Al Gore preaches his global-warming message to a full house at UMBC

May 09, 2007|By Nia-Malika Henderson | Nia-Malika Henderson,sun reporter

Former Vice President Al Gore appeared to be mostly a silhouette and Tennessee twang against a backdrop of red charts and depictions of melting glaciers and stranded polar bears last night, but that was all his faithful needed to stay glued to their bleacher seats as he laid out the case for global warming at the University of Maryland, Baltimore County.

Wearing a dark suit, dark tie and dark blue shirt, he strode out 45 minutes late to a standing ovation and whistles, greeting the crowd with outstretched arms.

For 10 minutes, he served as his own warm-up guy, offering glimpses of the life of an ex-vice president - a state he likened to "emotional whiplash."

"I am Al Gore," he said. "I used to be the next president of the United States."

It's an old joke, and most in the crowd of all ages surely had heard it before, but the line drew laughs all the same.

For the next 90 minutes, he quoted astronomer-author Carl Sagan and channeled Al Roker, the NBC weatherman, pointing to images of menacing hurricanes bearing down on land, of shrinking glaciers and flooded cities.

"These glaciers don't care about politics; they just freeze or melt," he said as he stalked the stage. "This is not a political issue, this is a moral issue."

And slides whizzed by

Gore, 59, the former Tennessee senator who served eight years as Bill Clinton's vice president, was best known for losing the 2000 presidential election to George W. Bush despite winning the popular vote - but that was until his recent Hollywood fame.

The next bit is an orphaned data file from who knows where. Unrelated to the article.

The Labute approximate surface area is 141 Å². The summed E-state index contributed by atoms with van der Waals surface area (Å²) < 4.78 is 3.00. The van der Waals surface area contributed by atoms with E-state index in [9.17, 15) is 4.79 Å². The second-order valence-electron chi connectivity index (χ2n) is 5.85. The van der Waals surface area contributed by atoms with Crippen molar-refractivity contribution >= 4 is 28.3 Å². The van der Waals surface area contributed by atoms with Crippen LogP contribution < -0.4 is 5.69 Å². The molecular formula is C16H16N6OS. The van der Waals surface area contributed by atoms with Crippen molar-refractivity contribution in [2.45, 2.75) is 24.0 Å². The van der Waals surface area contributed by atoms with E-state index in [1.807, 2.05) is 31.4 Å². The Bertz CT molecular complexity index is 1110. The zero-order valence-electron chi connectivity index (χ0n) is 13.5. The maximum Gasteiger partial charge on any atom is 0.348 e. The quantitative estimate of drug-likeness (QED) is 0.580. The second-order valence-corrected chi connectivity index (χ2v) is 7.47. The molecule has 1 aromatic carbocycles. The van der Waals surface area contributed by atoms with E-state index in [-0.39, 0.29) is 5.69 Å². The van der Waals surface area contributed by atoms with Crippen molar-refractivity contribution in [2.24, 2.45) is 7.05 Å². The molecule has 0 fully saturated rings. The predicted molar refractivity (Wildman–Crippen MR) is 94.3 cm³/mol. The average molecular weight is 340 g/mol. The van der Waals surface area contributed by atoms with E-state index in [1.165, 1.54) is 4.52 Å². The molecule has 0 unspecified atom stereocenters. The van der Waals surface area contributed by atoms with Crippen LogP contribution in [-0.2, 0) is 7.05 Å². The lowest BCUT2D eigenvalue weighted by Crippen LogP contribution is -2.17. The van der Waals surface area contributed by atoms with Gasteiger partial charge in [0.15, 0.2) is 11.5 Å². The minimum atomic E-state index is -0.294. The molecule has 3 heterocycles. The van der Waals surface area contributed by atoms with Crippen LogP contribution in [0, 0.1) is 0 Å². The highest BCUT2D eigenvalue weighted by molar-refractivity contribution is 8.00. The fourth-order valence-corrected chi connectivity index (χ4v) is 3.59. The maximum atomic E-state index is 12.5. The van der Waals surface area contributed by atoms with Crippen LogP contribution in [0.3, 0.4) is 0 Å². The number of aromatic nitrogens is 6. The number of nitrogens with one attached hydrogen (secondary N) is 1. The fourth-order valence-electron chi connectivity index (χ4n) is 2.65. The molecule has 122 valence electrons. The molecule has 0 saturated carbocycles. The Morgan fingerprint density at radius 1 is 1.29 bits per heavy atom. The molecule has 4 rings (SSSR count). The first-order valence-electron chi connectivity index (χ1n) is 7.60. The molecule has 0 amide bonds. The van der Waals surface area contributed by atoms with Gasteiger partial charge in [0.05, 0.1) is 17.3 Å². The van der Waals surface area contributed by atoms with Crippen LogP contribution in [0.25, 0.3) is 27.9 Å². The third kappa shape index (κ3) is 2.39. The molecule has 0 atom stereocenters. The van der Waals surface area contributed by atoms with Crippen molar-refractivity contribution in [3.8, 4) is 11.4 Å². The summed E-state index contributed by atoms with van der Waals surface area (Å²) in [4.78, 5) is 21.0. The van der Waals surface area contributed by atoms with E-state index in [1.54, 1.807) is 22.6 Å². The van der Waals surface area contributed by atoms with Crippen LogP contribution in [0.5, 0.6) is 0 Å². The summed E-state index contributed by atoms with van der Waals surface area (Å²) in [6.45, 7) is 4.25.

He has found renewed popularity with the release of his documentary film aimed at raising awareness about global warming, An Inconvenient Truth. It won an Academy Award this year, and Gore, called "the Goracle" by some, has been treated like a folk hero in environmental circles.

He now draws large crowds and fetches six figures for some speeches, and he drew a full house at UMBC's 3,500-seat gymnasium, where tickets ranged from $5 to $35.

Gore has insisted that he has no plans to toss his hat into the 2008 presidential race, despite polls showing that he would be competitive with New York Sen. Hillary Rodham Clinton and Illinois Sen. Barack Obama.

Supporters have launched online efforts to draft Gore, and he has not ruled out the possibility. Meanwhile, he is promoting a book due out this month, The Assault on Reason, and helping organize a global concert called "Live Earth" scheduled for July 7.

"We have a responsibility to open our eyes and see what we are doing," he said last night. "We can become not the self-destructive generation but the next greatest generation."

nia.henderson@baltsun.com

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